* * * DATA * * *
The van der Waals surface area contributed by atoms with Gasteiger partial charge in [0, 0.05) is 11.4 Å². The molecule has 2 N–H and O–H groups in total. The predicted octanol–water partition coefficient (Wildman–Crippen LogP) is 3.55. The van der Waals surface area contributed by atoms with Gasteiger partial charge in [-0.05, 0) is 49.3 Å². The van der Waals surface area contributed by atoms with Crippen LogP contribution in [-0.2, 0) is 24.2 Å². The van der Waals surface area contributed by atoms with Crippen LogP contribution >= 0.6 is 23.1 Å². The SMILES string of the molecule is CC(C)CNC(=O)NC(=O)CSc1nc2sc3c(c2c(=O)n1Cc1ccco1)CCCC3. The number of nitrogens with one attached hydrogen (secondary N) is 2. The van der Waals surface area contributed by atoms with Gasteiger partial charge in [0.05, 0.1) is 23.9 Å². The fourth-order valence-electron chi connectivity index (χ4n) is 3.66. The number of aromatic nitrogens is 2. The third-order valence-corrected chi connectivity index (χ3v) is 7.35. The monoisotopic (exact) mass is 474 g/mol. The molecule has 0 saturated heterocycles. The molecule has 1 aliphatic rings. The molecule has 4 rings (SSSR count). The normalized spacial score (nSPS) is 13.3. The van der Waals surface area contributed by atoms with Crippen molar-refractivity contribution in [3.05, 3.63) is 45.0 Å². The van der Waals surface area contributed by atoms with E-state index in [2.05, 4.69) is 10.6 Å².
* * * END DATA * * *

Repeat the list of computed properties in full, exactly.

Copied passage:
The van der Waals surface area contributed by atoms with Gasteiger partial charge in [0, 0.05) is 11.4 Å². The molecule has 2 N–H and O–H groups in total. The predicted octanol–water partition coefficient (Wildman–Crippen LogP) is 3.55. The van der Waals surface area contributed by atoms with Gasteiger partial charge in [-0.05, 0) is 49.3 Å². The van der Waals surface area contributed by atoms with Crippen LogP contribution in [-0.2, 0) is 24.2 Å². The van der Waals surface area contributed by atoms with Crippen LogP contribution >= 0.6 is 23.1 Å². The SMILES string of the molecule is CC(C)CNC(=O)NC(=O)CSc1nc2sc3c(c2c(=O)n1Cc1ccco1)CCCC3. The number of nitrogens with one attached hydrogen (secondary N) is 2. The van der Waals surface area contributed by atoms with Gasteiger partial charge in [0.05, 0.1) is 23.9 Å². The fourth-order valence-electron chi connectivity index (χ4n) is 3.66. The number of aromatic nitrogens is 2. The third-order valence-corrected chi connectivity index (χ3v) is 7.35. The monoisotopic (exact) mass is 474 g/mol. The molecule has 0 saturated heterocycles. The molecule has 1 aliphatic rings. The molecule has 4 rings (SSSR count). The normalized spacial score (nSPS) is 13.3. The van der Waals surface area contributed by atoms with Crippen molar-refractivity contribution in [3.05, 3.63) is 45.0 Å². The van der Waals surface area contributed by atoms with E-state index in [2.05, 4.69) is 10.6 Å².